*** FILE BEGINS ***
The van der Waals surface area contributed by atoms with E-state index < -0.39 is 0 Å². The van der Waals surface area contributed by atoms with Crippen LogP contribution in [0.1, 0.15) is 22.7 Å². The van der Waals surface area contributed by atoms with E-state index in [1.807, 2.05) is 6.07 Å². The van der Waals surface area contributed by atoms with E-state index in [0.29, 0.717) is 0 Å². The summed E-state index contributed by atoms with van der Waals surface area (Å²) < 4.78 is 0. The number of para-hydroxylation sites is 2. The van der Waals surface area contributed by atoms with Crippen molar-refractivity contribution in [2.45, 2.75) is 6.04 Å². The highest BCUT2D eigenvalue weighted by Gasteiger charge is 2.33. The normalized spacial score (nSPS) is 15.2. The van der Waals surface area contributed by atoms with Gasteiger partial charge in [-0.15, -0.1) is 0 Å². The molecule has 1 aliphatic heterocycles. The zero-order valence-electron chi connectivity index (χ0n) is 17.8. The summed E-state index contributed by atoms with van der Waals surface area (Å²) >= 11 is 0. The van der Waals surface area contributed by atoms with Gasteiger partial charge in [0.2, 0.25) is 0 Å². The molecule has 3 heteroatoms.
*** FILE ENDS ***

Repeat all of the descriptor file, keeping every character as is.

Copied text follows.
The van der Waals surface area contributed by atoms with E-state index < -0.39 is 0 Å². The van der Waals surface area contributed by atoms with Crippen LogP contribution in [0.1, 0.15) is 22.7 Å². The van der Waals surface area contributed by atoms with E-state index in [1.807, 2.05) is 6.07 Å². The van der Waals surface area contributed by atoms with E-state index in [0.29, 0.717) is 0 Å². The summed E-state index contributed by atoms with van der Waals surface area (Å²) < 4.78 is 0. The number of para-hydroxylation sites is 2. The van der Waals surface area contributed by atoms with Crippen molar-refractivity contribution in [2.45, 2.75) is 6.04 Å². The highest BCUT2D eigenvalue weighted by Gasteiger charge is 2.33. The normalized spacial score (nSPS) is 15.2. The van der Waals surface area contributed by atoms with Gasteiger partial charge in [-0.15, -0.1) is 0 Å². The molecule has 1 aliphatic heterocycles. The zero-order valence-electron chi connectivity index (χ0n) is 17.8. The summed E-state index contributed by atoms with van der Waals surface area (Å²) >= 11 is 0. The van der Waals surface area contributed by atoms with Gasteiger partial charge in [0.2, 0.25) is 0 Å². The molecule has 3 heteroatoms.